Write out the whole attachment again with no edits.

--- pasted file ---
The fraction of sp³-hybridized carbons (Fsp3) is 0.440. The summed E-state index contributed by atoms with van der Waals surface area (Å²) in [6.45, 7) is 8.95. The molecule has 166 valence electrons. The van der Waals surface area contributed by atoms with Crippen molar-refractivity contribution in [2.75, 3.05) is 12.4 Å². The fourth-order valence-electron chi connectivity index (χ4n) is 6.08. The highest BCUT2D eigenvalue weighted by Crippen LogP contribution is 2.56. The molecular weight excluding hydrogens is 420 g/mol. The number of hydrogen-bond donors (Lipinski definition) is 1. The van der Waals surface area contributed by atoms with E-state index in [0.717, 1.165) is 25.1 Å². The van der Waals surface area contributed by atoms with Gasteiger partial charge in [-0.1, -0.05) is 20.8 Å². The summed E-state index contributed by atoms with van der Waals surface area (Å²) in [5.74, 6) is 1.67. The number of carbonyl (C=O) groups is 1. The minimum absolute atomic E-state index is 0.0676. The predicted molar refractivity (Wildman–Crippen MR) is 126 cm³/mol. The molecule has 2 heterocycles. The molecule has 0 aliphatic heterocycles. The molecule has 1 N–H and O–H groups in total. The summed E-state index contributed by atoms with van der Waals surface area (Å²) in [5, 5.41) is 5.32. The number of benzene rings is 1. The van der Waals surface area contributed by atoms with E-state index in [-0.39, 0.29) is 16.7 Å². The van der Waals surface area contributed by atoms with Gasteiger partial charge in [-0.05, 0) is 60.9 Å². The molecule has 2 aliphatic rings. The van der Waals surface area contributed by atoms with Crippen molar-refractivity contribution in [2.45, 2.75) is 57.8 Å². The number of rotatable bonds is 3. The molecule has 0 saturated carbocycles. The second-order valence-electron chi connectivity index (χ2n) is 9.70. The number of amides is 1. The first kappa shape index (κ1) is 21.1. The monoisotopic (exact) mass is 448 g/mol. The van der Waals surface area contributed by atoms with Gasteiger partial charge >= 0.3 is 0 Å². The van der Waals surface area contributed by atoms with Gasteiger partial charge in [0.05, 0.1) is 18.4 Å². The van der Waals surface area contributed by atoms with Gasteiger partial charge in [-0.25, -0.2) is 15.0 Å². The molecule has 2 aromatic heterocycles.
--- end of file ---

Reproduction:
The fraction of sp³-hybridized carbons (Fsp3) is 0.440. The summed E-state index contributed by atoms with van der Waals surface area (Å²) in [6.45, 7) is 8.95. The molecule has 166 valence electrons. The van der Waals surface area contributed by atoms with Crippen molar-refractivity contribution in [2.75, 3.05) is 12.4 Å². The fourth-order valence-electron chi connectivity index (χ4n) is 6.08. The highest BCUT2D eigenvalue weighted by Crippen LogP contribution is 2.56. The molecular weight excluding hydrogens is 420 g/mol. The number of hydrogen-bond donors (Lipinski definition) is 1. The van der Waals surface area contributed by atoms with E-state index in [0.717, 1.165) is 25.1 Å². The van der Waals surface area contributed by atoms with Gasteiger partial charge in [-0.1, -0.05) is 20.8 Å². The summed E-state index contributed by atoms with van der Waals surface area (Å²) in [5.74, 6) is 1.67. The number of carbonyl (C=O) groups is 1. The minimum absolute atomic E-state index is 0.0676. The predicted molar refractivity (Wildman–Crippen MR) is 126 cm³/mol. The molecule has 2 heterocycles. The molecule has 0 aliphatic heterocycles. The molecule has 1 N–H and O–H groups in total. The summed E-state index contributed by atoms with van der Waals surface area (Å²) in [5, 5.41) is 5.32. The number of benzene rings is 1. The van der Waals surface area contributed by atoms with E-state index in [-0.39, 0.29) is 16.7 Å². The van der Waals surface area contributed by atoms with Gasteiger partial charge in [-0.05, 0) is 60.9 Å². The molecule has 2 aliphatic rings. The van der Waals surface area contributed by atoms with Crippen molar-refractivity contribution in [2.45, 2.75) is 57.8 Å². The number of rotatable bonds is 3. The molecule has 0 saturated carbocycles. The second-order valence-electron chi connectivity index (χ2n) is 9.70. The number of amides is 1. The first kappa shape index (κ1) is 21.1. The monoisotopic (exact) mass is 448 g/mol. The van der Waals surface area contributed by atoms with Gasteiger partial charge >= 0.3 is 0 Å². The van der Waals surface area contributed by atoms with Gasteiger partial charge in [0.05, 0.1) is 18.4 Å². The van der Waals surface area contributed by atoms with Gasteiger partial charge in [-0.25, -0.2) is 15.0 Å². The molecule has 2 aromatic heterocycles.